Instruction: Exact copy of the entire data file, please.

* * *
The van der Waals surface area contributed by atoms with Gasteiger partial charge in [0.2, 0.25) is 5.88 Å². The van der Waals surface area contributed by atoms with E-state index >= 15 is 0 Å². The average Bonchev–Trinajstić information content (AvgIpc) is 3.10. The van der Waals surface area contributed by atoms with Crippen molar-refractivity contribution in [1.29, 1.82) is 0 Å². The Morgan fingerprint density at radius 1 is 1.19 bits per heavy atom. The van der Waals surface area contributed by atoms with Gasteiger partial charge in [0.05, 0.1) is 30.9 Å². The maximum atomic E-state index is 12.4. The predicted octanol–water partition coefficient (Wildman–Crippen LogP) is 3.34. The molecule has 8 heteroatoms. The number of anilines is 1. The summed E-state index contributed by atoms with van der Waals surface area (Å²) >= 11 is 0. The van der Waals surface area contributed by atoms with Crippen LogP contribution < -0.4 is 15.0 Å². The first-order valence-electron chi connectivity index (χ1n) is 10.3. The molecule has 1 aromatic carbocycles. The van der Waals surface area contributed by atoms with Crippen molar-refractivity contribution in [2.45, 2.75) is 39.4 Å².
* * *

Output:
The van der Waals surface area contributed by atoms with Gasteiger partial charge in [0.2, 0.25) is 5.88 Å². The van der Waals surface area contributed by atoms with E-state index >= 15 is 0 Å². The average Bonchev–Trinajstić information content (AvgIpc) is 3.10. The van der Waals surface area contributed by atoms with Crippen molar-refractivity contribution in [1.29, 1.82) is 0 Å². The Morgan fingerprint density at radius 1 is 1.19 bits per heavy atom. The van der Waals surface area contributed by atoms with Gasteiger partial charge in [0.05, 0.1) is 30.9 Å². The maximum atomic E-state index is 12.4. The predicted octanol–water partition coefficient (Wildman–Crippen LogP) is 3.34. The molecule has 8 heteroatoms. The number of anilines is 1. The summed E-state index contributed by atoms with van der Waals surface area (Å²) >= 11 is 0. The van der Waals surface area contributed by atoms with Crippen LogP contribution < -0.4 is 15.0 Å². The first-order valence-electron chi connectivity index (χ1n) is 10.3. The molecule has 1 aromatic carbocycles. The van der Waals surface area contributed by atoms with Crippen molar-refractivity contribution in [2.45, 2.75) is 39.4 Å².